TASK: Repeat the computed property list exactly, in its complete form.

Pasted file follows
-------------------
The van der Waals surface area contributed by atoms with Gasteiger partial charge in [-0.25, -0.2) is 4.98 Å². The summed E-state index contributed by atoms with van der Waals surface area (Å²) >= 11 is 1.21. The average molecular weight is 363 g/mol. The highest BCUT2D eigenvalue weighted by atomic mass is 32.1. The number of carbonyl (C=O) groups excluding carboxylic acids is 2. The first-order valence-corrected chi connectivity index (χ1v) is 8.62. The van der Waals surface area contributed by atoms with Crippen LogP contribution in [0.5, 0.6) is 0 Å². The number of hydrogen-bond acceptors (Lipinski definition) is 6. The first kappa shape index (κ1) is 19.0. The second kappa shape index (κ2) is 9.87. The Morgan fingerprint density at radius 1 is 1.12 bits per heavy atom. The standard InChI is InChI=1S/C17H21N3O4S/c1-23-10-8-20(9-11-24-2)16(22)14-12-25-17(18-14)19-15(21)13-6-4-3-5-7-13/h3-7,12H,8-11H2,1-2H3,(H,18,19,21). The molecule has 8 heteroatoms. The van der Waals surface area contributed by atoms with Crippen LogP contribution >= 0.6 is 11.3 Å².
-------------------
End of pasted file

The van der Waals surface area contributed by atoms with Gasteiger partial charge in [-0.25, -0.2) is 4.98 Å². The summed E-state index contributed by atoms with van der Waals surface area (Å²) >= 11 is 1.21. The average molecular weight is 363 g/mol. The highest BCUT2D eigenvalue weighted by atomic mass is 32.1. The number of carbonyl (C=O) groups excluding carboxylic acids is 2. The first-order valence-corrected chi connectivity index (χ1v) is 8.62. The van der Waals surface area contributed by atoms with Crippen LogP contribution in [0.5, 0.6) is 0 Å². The number of hydrogen-bond acceptors (Lipinski definition) is 6. The first kappa shape index (κ1) is 19.0. The second kappa shape index (κ2) is 9.87. The Morgan fingerprint density at radius 1 is 1.12 bits per heavy atom. The standard InChI is InChI=1S/C17H21N3O4S/c1-23-10-8-20(9-11-24-2)16(22)14-12-25-17(18-14)19-15(21)13-6-4-3-5-7-13/h3-7,12H,8-11H2,1-2H3,(H,18,19,21). The molecule has 8 heteroatoms. The van der Waals surface area contributed by atoms with Crippen LogP contribution >= 0.6 is 11.3 Å².